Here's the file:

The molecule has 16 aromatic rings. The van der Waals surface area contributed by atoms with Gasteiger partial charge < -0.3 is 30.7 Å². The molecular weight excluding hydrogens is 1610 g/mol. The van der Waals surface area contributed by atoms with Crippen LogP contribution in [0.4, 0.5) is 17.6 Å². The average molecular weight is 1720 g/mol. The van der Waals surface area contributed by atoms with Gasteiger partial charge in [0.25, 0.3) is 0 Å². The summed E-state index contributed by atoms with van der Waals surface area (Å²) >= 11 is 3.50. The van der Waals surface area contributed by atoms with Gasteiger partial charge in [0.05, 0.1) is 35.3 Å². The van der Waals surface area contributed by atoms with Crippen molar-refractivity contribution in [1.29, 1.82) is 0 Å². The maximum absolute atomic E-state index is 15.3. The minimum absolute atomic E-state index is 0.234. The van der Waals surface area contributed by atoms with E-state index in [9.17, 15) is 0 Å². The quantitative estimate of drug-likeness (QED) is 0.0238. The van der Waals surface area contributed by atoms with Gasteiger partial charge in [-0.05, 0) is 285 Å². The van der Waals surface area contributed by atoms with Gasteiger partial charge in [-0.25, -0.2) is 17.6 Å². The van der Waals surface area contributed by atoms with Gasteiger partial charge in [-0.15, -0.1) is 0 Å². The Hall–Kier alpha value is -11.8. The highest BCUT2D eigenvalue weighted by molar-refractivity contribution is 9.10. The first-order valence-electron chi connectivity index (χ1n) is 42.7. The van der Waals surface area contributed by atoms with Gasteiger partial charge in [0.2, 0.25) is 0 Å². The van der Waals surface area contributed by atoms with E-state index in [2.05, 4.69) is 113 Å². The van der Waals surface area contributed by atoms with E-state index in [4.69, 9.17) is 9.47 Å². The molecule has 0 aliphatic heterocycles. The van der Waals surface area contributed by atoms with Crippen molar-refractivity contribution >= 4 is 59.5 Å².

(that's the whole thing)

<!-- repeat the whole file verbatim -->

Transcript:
The molecule has 16 aromatic rings. The van der Waals surface area contributed by atoms with Gasteiger partial charge < -0.3 is 30.7 Å². The molecular weight excluding hydrogens is 1610 g/mol. The van der Waals surface area contributed by atoms with Crippen LogP contribution in [0.4, 0.5) is 17.6 Å². The average molecular weight is 1720 g/mol. The van der Waals surface area contributed by atoms with Gasteiger partial charge in [0.25, 0.3) is 0 Å². The summed E-state index contributed by atoms with van der Waals surface area (Å²) >= 11 is 3.50. The van der Waals surface area contributed by atoms with Gasteiger partial charge in [0.05, 0.1) is 35.3 Å². The van der Waals surface area contributed by atoms with Crippen molar-refractivity contribution in [1.29, 1.82) is 0 Å². The maximum absolute atomic E-state index is 15.3. The minimum absolute atomic E-state index is 0.234. The van der Waals surface area contributed by atoms with E-state index in [9.17, 15) is 0 Å². The quantitative estimate of drug-likeness (QED) is 0.0238. The van der Waals surface area contributed by atoms with Gasteiger partial charge in [-0.05, 0) is 285 Å². The van der Waals surface area contributed by atoms with Gasteiger partial charge in [-0.25, -0.2) is 17.6 Å². The van der Waals surface area contributed by atoms with Gasteiger partial charge in [-0.15, -0.1) is 0 Å². The Hall–Kier alpha value is -11.8. The highest BCUT2D eigenvalue weighted by molar-refractivity contribution is 9.10. The first-order valence-electron chi connectivity index (χ1n) is 42.7. The van der Waals surface area contributed by atoms with Gasteiger partial charge in [0.2, 0.25) is 0 Å². The van der Waals surface area contributed by atoms with E-state index in [2.05, 4.69) is 113 Å². The van der Waals surface area contributed by atoms with E-state index in [4.69, 9.17) is 9.47 Å². The molecule has 0 aliphatic heterocycles. The van der Waals surface area contributed by atoms with Crippen molar-refractivity contribution >= 4 is 59.5 Å².